Up to 65,000 vessels are lost annually due to weather events, and the National Marine Manufacturers Association estimated 177,250 boats were retired in 2016, around 1.5% of the total recreational fleet.

The program, which Dursi called a “proof of concept” program, was a success. According to a report published in February by the RIMTA Foundation, the program recycled 80 short tons of fiberglass material from derelict or abandoned boats into cement.

Recreational boating has seen a post-pandemic boom. More than a million used recreational vessels changed owners in 2020, and another 320,000 new boats were sold during the pandemic.

The catch? Recycling fiberglass is expensive. The NOAA grant money has since run out, and the program is currently on pause, according to Dursi. There were costs at every step of the program, and shredded fiberglass has little-to-no market value.

“We have to pay for the cement kilns to take it off our hands,” Dursi said. “We have to pay somebody to shred the fiberglass, we have to pay somebody to transport it, you have to pay someone to dismantle the boats. The cost of recycling is prohibitive for people that are looking to really just dispose of boats that they don’t want to spend any more money on as is.”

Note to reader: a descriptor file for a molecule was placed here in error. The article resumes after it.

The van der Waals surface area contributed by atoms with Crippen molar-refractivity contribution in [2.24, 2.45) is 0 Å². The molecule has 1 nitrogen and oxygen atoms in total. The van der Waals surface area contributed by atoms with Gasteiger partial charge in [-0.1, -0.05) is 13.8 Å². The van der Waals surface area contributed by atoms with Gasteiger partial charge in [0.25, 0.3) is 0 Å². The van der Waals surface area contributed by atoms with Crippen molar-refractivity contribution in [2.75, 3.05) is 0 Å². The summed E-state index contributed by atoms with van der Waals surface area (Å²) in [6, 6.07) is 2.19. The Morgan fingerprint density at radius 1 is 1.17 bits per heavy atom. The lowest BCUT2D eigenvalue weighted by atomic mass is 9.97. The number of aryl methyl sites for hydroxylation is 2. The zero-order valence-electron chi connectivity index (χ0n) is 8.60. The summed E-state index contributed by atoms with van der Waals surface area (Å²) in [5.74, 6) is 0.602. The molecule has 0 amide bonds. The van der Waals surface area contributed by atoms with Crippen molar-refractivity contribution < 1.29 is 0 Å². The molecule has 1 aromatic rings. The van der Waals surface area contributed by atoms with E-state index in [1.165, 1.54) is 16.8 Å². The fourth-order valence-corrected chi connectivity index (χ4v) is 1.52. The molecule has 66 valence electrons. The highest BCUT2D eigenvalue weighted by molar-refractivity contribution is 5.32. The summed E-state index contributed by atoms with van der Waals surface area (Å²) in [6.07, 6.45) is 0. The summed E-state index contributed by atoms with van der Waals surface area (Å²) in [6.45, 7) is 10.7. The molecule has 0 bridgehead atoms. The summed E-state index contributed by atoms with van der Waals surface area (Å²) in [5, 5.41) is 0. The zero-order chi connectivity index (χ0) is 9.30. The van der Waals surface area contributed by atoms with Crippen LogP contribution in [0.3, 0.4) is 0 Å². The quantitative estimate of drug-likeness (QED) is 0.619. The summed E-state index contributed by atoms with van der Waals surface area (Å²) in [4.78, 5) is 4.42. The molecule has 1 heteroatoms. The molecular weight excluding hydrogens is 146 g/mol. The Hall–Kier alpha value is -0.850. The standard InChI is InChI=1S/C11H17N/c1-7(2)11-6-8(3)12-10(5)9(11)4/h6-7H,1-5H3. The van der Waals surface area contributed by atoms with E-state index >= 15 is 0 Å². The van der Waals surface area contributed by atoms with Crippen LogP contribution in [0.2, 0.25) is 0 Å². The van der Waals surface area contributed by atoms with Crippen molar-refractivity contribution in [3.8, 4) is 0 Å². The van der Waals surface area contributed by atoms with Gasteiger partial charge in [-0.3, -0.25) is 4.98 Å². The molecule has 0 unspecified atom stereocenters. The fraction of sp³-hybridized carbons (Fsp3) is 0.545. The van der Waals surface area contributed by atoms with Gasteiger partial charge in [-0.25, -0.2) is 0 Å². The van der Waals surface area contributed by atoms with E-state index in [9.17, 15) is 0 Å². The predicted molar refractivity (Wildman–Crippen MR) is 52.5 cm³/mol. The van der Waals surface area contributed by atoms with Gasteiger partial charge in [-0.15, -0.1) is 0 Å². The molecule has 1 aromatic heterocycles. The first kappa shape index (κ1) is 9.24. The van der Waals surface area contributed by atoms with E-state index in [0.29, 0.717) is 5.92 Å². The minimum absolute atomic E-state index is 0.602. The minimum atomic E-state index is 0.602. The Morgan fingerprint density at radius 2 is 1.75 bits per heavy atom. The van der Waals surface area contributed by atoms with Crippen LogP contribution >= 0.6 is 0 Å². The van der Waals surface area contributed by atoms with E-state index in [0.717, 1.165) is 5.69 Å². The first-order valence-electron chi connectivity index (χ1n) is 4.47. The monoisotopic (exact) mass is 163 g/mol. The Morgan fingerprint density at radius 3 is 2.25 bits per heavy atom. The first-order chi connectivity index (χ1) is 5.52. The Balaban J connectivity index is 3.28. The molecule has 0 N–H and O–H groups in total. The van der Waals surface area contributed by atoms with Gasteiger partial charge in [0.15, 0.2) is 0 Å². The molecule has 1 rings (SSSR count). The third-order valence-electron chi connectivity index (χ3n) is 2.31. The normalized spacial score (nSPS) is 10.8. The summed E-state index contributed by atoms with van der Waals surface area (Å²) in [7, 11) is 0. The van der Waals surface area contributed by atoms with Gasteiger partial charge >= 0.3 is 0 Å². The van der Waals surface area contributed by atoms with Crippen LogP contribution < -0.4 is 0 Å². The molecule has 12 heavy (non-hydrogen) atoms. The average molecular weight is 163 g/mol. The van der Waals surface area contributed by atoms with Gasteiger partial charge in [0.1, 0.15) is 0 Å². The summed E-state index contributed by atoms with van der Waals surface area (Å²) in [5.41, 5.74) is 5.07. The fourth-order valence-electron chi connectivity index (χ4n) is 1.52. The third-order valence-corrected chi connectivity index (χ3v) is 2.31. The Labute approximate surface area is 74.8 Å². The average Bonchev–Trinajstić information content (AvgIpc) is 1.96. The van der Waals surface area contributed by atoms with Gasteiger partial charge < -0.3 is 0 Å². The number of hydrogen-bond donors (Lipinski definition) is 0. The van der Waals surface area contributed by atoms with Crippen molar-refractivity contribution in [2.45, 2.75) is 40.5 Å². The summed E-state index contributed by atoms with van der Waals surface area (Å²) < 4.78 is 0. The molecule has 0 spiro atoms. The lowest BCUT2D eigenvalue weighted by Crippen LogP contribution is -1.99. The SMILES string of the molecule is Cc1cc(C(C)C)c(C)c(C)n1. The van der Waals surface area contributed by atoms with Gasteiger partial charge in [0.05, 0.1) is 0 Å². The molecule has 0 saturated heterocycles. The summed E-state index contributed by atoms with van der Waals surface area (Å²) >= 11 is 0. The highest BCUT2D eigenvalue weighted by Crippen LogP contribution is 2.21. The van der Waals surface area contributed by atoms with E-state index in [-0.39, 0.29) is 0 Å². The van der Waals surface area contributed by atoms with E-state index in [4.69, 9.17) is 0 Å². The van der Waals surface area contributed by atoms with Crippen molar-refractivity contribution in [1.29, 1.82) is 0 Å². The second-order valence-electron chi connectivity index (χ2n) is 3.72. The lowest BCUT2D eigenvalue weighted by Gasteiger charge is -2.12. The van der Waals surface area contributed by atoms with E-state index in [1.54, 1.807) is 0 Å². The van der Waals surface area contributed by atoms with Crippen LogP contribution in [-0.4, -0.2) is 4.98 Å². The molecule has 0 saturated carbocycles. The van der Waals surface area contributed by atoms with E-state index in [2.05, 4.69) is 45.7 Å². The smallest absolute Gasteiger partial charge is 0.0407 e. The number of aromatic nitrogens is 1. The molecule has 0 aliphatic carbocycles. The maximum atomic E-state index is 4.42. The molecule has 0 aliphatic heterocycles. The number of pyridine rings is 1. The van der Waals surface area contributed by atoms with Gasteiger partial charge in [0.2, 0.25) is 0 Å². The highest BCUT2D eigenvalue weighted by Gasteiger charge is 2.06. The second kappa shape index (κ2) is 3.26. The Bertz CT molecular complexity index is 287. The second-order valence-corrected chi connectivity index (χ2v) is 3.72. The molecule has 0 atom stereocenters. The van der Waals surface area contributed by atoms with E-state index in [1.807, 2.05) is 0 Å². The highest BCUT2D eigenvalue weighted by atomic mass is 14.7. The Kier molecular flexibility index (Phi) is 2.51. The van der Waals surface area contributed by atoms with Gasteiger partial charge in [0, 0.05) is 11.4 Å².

The program’s real future isn’t in boats, said Dursi, but in its practical applications for decommissioning wind turbines.

According to the National Renewable Energy Laboratory (NREL), somewhere around 85% to 90% of a wind turbine’s mass is made of materials able to be recycled. The bulk of materials that are unable to be recycled are composed of fiber-reinforced composites: carbon fiber and fiberglass. The composites are found in various shapes and sizes in the wind blades and the cover for the hub that connects the blades to the turbine.

Earlier this month, NREL launched a $5.1 million competition to develop a cost-effective, sustainable recycling industry to handle those two composites in wind turbines, just as offshore wind turbines begin to really bloom along the Eastern seaboard.

It’s already an issue in Europe, which has had wind turbines for decades. WindEurope, an association of wind turbine manufacturers, suppliers, and renewables associations, has called for a Europe-wide landfill ban on wind turbines.

According to WindEurope, an estimated 25,000 tons of wind turbine blades will reach the end of their operational life annually by 2025, a number that is expected to more than double by 2030, to 52,000 tons annually.

Composites remain a growing problem in Europe. The European Composite Industry Association estimates 40% to 70% of composite materials manufactured in Europe end up in landfills or incinerators. Their preferred solution? Cement co-processing, just like RIMTA organized for Rhode Island.

Dursi sees momentum toward fiberglass recycling, but said a permanent solution is still some distance away. The program remains paused as RIMTA searches for other partnerships or funding sources.

“There’s initiative and momentum there,” Dursi said. “It’s sort of at the infant stages as far as technology, logistics, and costs.”